The publication data currently available has been vetted by Vanderbilt faculty, staff, administrators and trainees. The data itself is retrieved directly from NCBI's PubMed and is automatically updated on a weekly basis to ensure accuracy and completeness.
If you have any questions or comments, please contact us.
Importance - Polygenic risk scores comprising millions of single-nucleotide polymorphisms (SNPs) could be useful for population-wide coronary heart disease (CHD) screening.
Objective - To determine whether a polygenic risk score improves prediction of CHD compared with a guideline-recommended clinical risk equation.
Design, Setting, and Participants - A retrospective cohort study of the predictive accuracy of a previously validated polygenic risk score was assessed among 4847 adults of white European ancestry, aged 45 through 79 years, participating in the Atherosclerosis Risk in Communities (ARIC) study and 2390 participating in the Multi-Ethnic Study of Atherosclerosis (MESA) from 1996 through December 31, 2015, the final day of follow-up. The performance of the polygenic risk score was compared with that of the 2013 American College of Cardiology and American Heart Association pooled cohort equations.
Exposures - Genetic risk was computed for each participant by summing the product of the weights and allele dosage across 6 630 149 SNPs. Weights were based on an international genome-wide association study.
Main Outcomes and Measures - Prediction of 10-year first CHD events (including myocardial infarctions, fatal coronary events, silent infarctions, revascularization procedures, or resuscitated cardiac arrest) assessed using measures of model discrimination, calibration, and net reclassification improvement (NRI).
Results - The study population included 4847 adults from the ARIC study (mean [SD] age, 62.9 [5.6] years; 56.4% women) and 2390 adults from the MESA cohort (mean [SD] age, 61.8 [9.6] years; 52.2% women). Incident CHD events occurred in 696 participants (14.4%) and 227 participants (9.5%), respectively, over median follow-up of 15.5 years (interquartile range [IQR], 6.3 years) and 14.2 (IQR, 2.5 years) years. The polygenic risk score was significantly associated with 10-year CHD incidence in ARIC with hazard ratios per SD increment of 1.24 (95% CI, 1.15 to 1.34) and in MESA, 1.38 (95% CI, 1.21 to 1.58). Addition of the polygenic risk score to the pooled cohort equations did not significantly increase the C statistic in either cohort (ARIC, change in C statistic, -0.001; 95% CI, -0.009 to 0.006; MESA, 0.021; 95% CI, -0.0004 to 0.043). At the 10-year risk threshold of 7.5%, the addition of the polygenic risk score to the pooled cohort equations did not provide significant improvement in reclassification in either ARIC (NRI, 0.018, 95% CI, -0.012 to 0.036) or MESA (NRI, 0.001, 95% CI, -0.038 to 0.076). The polygenic risk score did not significantly improve calibration in either cohort.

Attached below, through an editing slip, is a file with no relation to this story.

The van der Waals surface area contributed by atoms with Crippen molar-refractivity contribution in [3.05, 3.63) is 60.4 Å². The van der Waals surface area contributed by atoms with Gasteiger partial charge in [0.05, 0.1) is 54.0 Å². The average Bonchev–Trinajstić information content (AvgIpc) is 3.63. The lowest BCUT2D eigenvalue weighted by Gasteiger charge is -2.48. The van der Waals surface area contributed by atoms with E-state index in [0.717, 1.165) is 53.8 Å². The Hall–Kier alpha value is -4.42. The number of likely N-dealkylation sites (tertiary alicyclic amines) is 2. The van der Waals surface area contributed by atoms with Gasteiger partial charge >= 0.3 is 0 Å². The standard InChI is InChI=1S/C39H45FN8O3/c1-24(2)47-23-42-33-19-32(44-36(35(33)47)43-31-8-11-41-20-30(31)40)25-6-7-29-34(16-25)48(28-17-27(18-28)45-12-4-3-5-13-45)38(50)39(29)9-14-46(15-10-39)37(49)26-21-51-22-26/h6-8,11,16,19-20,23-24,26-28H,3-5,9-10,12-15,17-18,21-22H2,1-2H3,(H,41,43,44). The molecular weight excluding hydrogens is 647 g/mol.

Conclusions and Relevance - In this analysis of 2 cohorts of US adults, the polygenic risk score was associated with incident coronary heart disease events but did not significantly improve discrimination, calibration, or risk reclassification compared with conventional predictors. These findings suggest that a polygenic risk score may not enhance risk prediction in a general, white middle-aged population.
BACKGROUND - The relation between burden of risk factors, familial coronary artery disease (CAD), and known genetic variants underlying CAD and low-density lipoprotein cholesterol (LDL-C) levels is not well-explored in clinical samples. We aimed to investigate the association of these measures with age at onset of CAD requiring revascularizations in a clinical sample of patients undergoing first-time coronary angiography.
METHODS - 1599 individuals (mean age 64 years [min-max 29-96 years], 28% women) were genotyped (from blood drawn as part of usual clinical care) in the Copenhagen area (2010-2014). The burden of common genetic variants was measured as aggregated genetic risk scores (GRS) of single nucleotide polymorphisms (SNPs) discovered in genome-wide association studies.
RESULTS - Self-reported familial CAD (prevalent in 41% of the sample) was associated with -3.2 years (95% confidence interval -4.5, -2.2, p<0.0001) earlier need of revascularization in sex-adjusted models. Patients with and without familial CAD had similar mean values of CAD-GRS (unweighted scores 68.4 vs. 68.0, p = 0.10, weighted scores 67.7 vs. 67.5, p = 0.49) and LDL-C-GRS (unweighted scores 58.5 vs. 58.3, p = 0.34, weighted scores 63.3 vs. 61.1, p = 0.41). The correlation between the CAD-GRS and LDL-C-GRS was low (r = 0.14, p<0.001). In multivariable adjusted regression models, each 1 standard deviation higher values of LDL-C-GRS and CAD-GRS were associated with -0.70 years (95% confidence interval -1.25, -0.14, p = 0.014) and -0.51 years (-1.07, 0.04, p = 0.07) earlier need for revascularization, respectively.
CONCLUSIONS - Young individuals presenting with CAD requiring surgical interventions had a higher genetic burden of SNPs relating to LDL-C and CAD (although the latter was statistically non-significant), compared with older individuals. However, the absolute difference was modest, suggesting that genetic screening can currently not be used as an effective prediction tool of when in life a person will develop CAD. Whether undiscovered genetic variants can still explain a "missing heritability" in early-onset CAD warrants more research.